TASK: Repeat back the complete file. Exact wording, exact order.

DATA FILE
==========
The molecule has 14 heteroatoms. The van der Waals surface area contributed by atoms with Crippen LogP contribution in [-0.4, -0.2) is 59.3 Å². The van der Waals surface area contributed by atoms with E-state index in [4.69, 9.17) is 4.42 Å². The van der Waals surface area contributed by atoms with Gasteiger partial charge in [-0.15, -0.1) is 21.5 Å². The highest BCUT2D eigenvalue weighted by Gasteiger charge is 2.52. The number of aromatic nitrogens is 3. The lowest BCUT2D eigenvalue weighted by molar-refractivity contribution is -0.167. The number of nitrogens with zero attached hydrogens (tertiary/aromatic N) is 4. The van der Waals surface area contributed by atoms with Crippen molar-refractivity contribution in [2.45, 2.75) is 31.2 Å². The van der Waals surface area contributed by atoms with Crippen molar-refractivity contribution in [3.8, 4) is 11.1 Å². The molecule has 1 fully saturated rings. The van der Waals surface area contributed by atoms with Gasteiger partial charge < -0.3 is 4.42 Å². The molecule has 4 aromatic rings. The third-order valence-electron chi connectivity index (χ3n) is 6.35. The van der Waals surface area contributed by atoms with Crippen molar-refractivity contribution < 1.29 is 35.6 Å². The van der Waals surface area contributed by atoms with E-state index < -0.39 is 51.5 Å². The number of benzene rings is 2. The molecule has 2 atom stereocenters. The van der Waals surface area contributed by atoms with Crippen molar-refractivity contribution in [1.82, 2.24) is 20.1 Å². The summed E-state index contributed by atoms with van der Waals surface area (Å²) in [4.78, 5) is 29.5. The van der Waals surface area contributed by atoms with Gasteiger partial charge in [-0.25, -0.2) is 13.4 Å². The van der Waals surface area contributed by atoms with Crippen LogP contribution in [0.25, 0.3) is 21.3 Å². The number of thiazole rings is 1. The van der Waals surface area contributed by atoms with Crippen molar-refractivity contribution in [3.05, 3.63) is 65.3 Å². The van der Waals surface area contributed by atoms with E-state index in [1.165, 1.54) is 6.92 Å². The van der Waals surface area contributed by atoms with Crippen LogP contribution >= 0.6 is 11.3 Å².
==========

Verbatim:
The molecule has 14 heteroatoms. The van der Waals surface area contributed by atoms with Crippen LogP contribution in [-0.4, -0.2) is 59.3 Å². The van der Waals surface area contributed by atoms with E-state index in [4.69, 9.17) is 4.42 Å². The van der Waals surface area contributed by atoms with Gasteiger partial charge in [-0.15, -0.1) is 21.5 Å². The highest BCUT2D eigenvalue weighted by Gasteiger charge is 2.52. The number of aromatic nitrogens is 3. The lowest BCUT2D eigenvalue weighted by molar-refractivity contribution is -0.167. The number of nitrogens with zero attached hydrogens (tertiary/aromatic N) is 4. The van der Waals surface area contributed by atoms with Crippen molar-refractivity contribution in [2.45, 2.75) is 31.2 Å². The van der Waals surface area contributed by atoms with Crippen molar-refractivity contribution in [3.8, 4) is 11.1 Å². The molecule has 1 fully saturated rings. The van der Waals surface area contributed by atoms with Gasteiger partial charge < -0.3 is 4.42 Å². The molecule has 4 aromatic rings. The third-order valence-electron chi connectivity index (χ3n) is 6.35. The van der Waals surface area contributed by atoms with Crippen molar-refractivity contribution < 1.29 is 35.6 Å². The van der Waals surface area contributed by atoms with E-state index < -0.39 is 51.5 Å². The number of benzene rings is 2. The molecule has 2 atom stereocenters. The van der Waals surface area contributed by atoms with Crippen molar-refractivity contribution in [1.82, 2.24) is 20.1 Å². The summed E-state index contributed by atoms with van der Waals surface area (Å²) in [4.78, 5) is 29.5. The van der Waals surface area contributed by atoms with Gasteiger partial charge in [-0.25, -0.2) is 13.4 Å². The van der Waals surface area contributed by atoms with Crippen LogP contribution in [0.25, 0.3) is 21.3 Å². The number of thiazole rings is 1. The van der Waals surface area contributed by atoms with Crippen molar-refractivity contribution in [3.05, 3.63) is 65.3 Å². The van der Waals surface area contributed by atoms with E-state index in [1.165, 1.54) is 6.92 Å². The van der Waals surface area contributed by atoms with Crippen LogP contribution >= 0.6 is 11.3 Å².